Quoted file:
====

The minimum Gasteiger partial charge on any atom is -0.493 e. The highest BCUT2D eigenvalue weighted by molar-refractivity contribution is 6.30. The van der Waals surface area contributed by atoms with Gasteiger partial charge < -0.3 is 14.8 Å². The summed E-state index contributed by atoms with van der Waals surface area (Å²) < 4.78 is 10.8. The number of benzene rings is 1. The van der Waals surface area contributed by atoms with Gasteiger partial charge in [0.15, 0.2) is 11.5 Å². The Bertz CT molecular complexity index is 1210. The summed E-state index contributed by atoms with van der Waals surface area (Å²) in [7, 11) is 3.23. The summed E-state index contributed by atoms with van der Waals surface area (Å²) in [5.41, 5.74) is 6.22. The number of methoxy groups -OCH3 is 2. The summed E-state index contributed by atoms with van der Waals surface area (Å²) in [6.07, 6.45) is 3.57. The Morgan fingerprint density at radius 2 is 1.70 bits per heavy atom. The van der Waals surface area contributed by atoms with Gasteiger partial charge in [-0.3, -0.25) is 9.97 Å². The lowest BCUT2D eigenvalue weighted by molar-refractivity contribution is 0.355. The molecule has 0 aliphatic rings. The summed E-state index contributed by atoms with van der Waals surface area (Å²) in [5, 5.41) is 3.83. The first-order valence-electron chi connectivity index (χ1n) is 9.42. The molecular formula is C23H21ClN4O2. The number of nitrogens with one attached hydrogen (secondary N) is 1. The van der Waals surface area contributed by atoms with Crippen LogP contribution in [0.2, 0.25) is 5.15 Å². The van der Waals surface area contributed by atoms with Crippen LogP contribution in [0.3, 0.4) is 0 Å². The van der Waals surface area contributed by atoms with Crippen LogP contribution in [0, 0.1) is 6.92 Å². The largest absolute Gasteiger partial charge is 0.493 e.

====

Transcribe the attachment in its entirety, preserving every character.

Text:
The minimum Gasteiger partial charge on any atom is -0.493 e. The highest BCUT2D eigenvalue weighted by molar-refractivity contribution is 6.30. The van der Waals surface area contributed by atoms with Gasteiger partial charge < -0.3 is 14.8 Å². The summed E-state index contributed by atoms with van der Waals surface area (Å²) < 4.78 is 10.8. The number of benzene rings is 1. The van der Waals surface area contributed by atoms with Gasteiger partial charge in [0.15, 0.2) is 11.5 Å². The Bertz CT molecular complexity index is 1210. The summed E-state index contributed by atoms with van der Waals surface area (Å²) in [7, 11) is 3.23. The summed E-state index contributed by atoms with van der Waals surface area (Å²) in [5.41, 5.74) is 6.22. The number of methoxy groups -OCH3 is 2. The summed E-state index contributed by atoms with van der Waals surface area (Å²) in [6.07, 6.45) is 3.57. The Morgan fingerprint density at radius 2 is 1.70 bits per heavy atom. The van der Waals surface area contributed by atoms with Gasteiger partial charge in [-0.3, -0.25) is 9.97 Å². The lowest BCUT2D eigenvalue weighted by molar-refractivity contribution is 0.355. The molecule has 0 aliphatic rings. The summed E-state index contributed by atoms with van der Waals surface area (Å²) in [5, 5.41) is 3.83. The first-order valence-electron chi connectivity index (χ1n) is 9.42. The molecular formula is C23H21ClN4O2. The number of nitrogens with one attached hydrogen (secondary N) is 1. The van der Waals surface area contributed by atoms with Crippen LogP contribution in [0.2, 0.25) is 5.15 Å². The van der Waals surface area contributed by atoms with Crippen LogP contribution in [0.3, 0.4) is 0 Å². The van der Waals surface area contributed by atoms with Crippen LogP contribution in [0, 0.1) is 6.92 Å². The largest absolute Gasteiger partial charge is 0.493 e.